The Sophisticated Traveler Costa Rica Style

Trends in international travel are changing, drastically.  I experienced this first hand as proprietor of Bella Vista Lodge in Dominical, Costa Rica.

Ticos (Costa Ricans) have a saying:  Pura Vida.  It means “pure life”.  It’s used as a salutation, as a reply to an inquiry as to one’s health and state of mind, and has become the slogan and catch phrase for Costa Rica’s tourism marketing.  I believe that if your days are 75% Pura Vida on average and only 25% Pura Mierda, you are doing well.  That was the case as I became immersed in Costa Rica, and trying to do business there.  The highs were extremely high and the lows were train wrecks for the most part.  But, the good far outweighed the bad and the percentages were right in line for me.

Bella Vista Lodge had been closed for several years and was in pretty rough shape.  The main building was an 80-year-old mahogany finca house, largely open-air with rooms, an open kitchen, dining, and bar overlooking the Pacific.  I had a cabin and there were 2 more for guests.  1,300 feet up on the side of a mountain in Escaleras, with an 180-degree view spanning from Manuel Antonio to the Osa Peninsula.  It was a gem waiting to happen.

After working for 6 months restoring wood, fixing wiring, plumbing, chopping jungle, varnishing, and painting, we opened for biz.  Even after all of that work, the place was very rustic.  Shutters for windows, walls of wood planking (didn’t leave much to the imagination late at night), on-demand suicide shower heads (named for the exposed wiring directly above the head), horses running wild, visits from critters—fer de lance and bushmaster snakes, scorpions,  howler monkeys, toucans, wild hogs, sloths, parrots, big kitties—you get the picture.

In the not too distant past, international travel for most people involved either an airline or a cruise ship, a hotel where they would be protected from the perils just outside the manicured grounds, or a 6 hour stop in a cruise port.  In either case, there was little or no immersion into another culture.  Umbrellas in drinks, sunburns, and polyester.  Not for me, but, to each their own I guess.

When I fielded a reservation inquiry for the Lodge, I looked for key phrases.  “Do you have bugs?”  “Do you have air conditioning?” “Do you supply a hair dryer or should I bring one?”  Ok, now these are valid questions, but we were sitting in the middle of the friggin’ jungle.  I politely suggested that I help them find accommodations more suitable to their needs.  I had to screen people pretty carefully.  Bella Vista was a small place, and one pain in the butt could be a buzz kill for everybody else in the place.  Travel is pretty pricey and time away from everyday life is a valuable thing.  As a result, we had nothing but 5-star reviews.

Understanding and experiencing, really experiencing another culture doesn’t happen in most cases.  The majority of vacationers don’t leave their comfort zones.  That’s okay.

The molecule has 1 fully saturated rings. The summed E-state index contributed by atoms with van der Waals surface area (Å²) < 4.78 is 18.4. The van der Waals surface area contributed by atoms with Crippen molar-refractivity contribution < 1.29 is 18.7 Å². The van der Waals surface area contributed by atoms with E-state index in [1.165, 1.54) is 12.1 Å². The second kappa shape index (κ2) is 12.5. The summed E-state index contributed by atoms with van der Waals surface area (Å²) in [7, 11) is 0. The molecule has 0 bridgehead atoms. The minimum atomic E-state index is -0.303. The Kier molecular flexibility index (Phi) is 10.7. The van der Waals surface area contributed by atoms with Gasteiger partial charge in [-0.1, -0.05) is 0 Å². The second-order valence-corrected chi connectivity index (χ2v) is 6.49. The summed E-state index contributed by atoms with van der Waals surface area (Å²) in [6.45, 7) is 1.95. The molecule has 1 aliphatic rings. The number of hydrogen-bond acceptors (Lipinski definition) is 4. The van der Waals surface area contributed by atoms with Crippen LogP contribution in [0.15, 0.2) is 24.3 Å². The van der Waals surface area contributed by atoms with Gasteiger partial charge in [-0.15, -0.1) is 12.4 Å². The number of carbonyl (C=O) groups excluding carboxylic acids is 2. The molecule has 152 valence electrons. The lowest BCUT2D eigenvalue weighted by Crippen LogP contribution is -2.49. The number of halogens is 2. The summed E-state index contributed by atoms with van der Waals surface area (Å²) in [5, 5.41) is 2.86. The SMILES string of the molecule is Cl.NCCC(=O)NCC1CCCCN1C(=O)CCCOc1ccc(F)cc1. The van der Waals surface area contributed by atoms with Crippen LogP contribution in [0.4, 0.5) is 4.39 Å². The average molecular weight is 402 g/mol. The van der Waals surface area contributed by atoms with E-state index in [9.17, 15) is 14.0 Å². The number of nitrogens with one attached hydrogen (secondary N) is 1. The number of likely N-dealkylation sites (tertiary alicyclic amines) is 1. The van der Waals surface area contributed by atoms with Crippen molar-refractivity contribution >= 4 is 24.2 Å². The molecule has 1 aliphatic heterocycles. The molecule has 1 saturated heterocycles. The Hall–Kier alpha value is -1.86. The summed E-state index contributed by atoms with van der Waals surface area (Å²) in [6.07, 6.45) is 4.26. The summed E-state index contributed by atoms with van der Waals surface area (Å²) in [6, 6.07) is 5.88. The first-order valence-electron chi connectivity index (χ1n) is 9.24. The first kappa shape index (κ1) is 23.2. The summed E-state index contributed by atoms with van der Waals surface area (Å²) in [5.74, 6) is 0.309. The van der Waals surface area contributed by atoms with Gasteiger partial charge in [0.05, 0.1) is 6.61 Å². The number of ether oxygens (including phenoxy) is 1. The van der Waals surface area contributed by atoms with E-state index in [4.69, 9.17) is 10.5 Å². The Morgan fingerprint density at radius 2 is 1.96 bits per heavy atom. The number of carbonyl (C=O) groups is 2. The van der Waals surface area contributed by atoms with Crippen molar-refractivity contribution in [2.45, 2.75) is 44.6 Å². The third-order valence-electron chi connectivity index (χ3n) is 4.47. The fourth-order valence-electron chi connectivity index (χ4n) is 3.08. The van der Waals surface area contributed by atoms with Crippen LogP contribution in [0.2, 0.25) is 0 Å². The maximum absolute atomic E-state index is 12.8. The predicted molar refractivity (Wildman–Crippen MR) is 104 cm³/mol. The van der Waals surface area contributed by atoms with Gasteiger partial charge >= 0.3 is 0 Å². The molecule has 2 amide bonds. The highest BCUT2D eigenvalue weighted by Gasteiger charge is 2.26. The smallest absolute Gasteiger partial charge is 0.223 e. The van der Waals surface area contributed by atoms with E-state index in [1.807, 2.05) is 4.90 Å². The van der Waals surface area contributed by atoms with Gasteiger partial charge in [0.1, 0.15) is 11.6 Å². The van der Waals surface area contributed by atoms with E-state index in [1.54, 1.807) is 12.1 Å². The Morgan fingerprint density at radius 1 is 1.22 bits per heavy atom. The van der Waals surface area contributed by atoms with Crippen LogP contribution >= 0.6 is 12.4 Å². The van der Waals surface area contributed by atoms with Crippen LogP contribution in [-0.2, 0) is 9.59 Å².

Previously, the real travel experience was pretty much limited to backpackers with a wild hair for adventure who didn’t have the cash to do the tourist thing, or the wealthy leisure class and trustafarians.

So now—we define tourists versus travelers.

Tourists are happy to get a break from the grind, or they’re getting on in years and don’t have the desire for too much excitement.  They appreciate not having to worry about their daily needs.  They like to be pampered.  They’re willing to drop a lot of cake for a week or two to be in different surroundings and take a much-needed break.  They’re into karaoke and shit.

Travelers, on the other hand like to shake things up a bit.  They would be no more likely to sit in a hotel or cruise ship lounge watching a cheesy third-rate production of show tunes, than to crawl through broken glass.  They look for the real thing when traveling. Go horseback riding to a waterfall with no safety helmets and eat lunch in the guide’s house where nobody speaks English.  Take 2 surf lessons, and try out an overhead pristine break.  Hike, with pumas and jaguars screaming in the distance.

With the advent of sophisticated and immediate communications via internet, travel is possible more often for slightly off-center people.  They can now keep their fingers on the pulse of their personal lives and businesses.  I found at the Lodge that this group was more entrepreneurial and creative as a rule than the average Joe or Joette. Surgeons, musicians, writers, models, filmmakers, pro athletes, designers, you name it.  There were some nights where we had 7 nationalities around the dinner table.  We could have solved a lot of problems of the world right there.  It frequently became a diplomatic love fest after dinner.  Turn off the deck lights, feet up on the railing, splifs, red wine, and tunes cranked up.  The night sky was amazing without the ambient light of a city.

Anyway—here’s to the travelers of the world.  Salud, Cheers, Nazdravlje, Skal, Proost, Terviseks, Mabuhay, Sante’, Slainte’, Saude’, and Sre Gesund!!

Bert Woodson

Bert Woodson currently lives on Florida’s Gulf Coast in Cortez, with his Rhodesian Ridgeback, Colt, and Colt’s kitty Woof. (Yes, he named him.)

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